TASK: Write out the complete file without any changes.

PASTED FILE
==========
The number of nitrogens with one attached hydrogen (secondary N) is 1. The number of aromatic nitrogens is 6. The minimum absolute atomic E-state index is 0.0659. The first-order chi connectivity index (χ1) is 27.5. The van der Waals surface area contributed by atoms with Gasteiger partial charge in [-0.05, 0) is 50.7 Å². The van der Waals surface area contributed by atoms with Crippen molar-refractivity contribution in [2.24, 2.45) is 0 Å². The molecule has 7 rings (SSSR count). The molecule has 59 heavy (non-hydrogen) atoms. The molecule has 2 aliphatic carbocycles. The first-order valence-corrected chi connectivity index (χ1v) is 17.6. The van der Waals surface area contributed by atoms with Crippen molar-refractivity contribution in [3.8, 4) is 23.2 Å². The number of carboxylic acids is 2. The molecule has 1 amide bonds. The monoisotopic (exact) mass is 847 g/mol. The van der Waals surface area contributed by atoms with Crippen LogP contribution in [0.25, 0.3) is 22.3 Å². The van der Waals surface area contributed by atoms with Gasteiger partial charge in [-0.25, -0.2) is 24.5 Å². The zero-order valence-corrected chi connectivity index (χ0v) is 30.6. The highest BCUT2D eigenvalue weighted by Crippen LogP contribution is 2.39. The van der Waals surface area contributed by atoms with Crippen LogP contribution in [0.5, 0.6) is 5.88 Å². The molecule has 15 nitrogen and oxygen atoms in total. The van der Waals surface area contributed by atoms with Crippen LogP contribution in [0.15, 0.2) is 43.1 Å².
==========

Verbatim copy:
The number of nitrogens with one attached hydrogen (secondary N) is 1. The number of aromatic nitrogens is 6. The minimum absolute atomic E-state index is 0.0659. The first-order chi connectivity index (χ1) is 27.5. The van der Waals surface area contributed by atoms with Gasteiger partial charge in [-0.05, 0) is 50.7 Å². The van der Waals surface area contributed by atoms with Crippen molar-refractivity contribution in [2.24, 2.45) is 0 Å². The molecule has 7 rings (SSSR count). The molecule has 59 heavy (non-hydrogen) atoms. The molecule has 2 aliphatic carbocycles. The first-order valence-corrected chi connectivity index (χ1v) is 17.6. The van der Waals surface area contributed by atoms with Crippen molar-refractivity contribution in [3.8, 4) is 23.2 Å². The number of carboxylic acids is 2. The molecule has 1 amide bonds. The monoisotopic (exact) mass is 847 g/mol. The van der Waals surface area contributed by atoms with Crippen LogP contribution in [0.25, 0.3) is 22.3 Å². The van der Waals surface area contributed by atoms with Gasteiger partial charge in [-0.25, -0.2) is 24.5 Å². The zero-order valence-corrected chi connectivity index (χ0v) is 30.6. The highest BCUT2D eigenvalue weighted by Crippen LogP contribution is 2.39. The van der Waals surface area contributed by atoms with Crippen LogP contribution in [0.5, 0.6) is 5.88 Å². The molecule has 15 nitrogen and oxygen atoms in total. The van der Waals surface area contributed by atoms with Crippen LogP contribution in [0.15, 0.2) is 43.1 Å².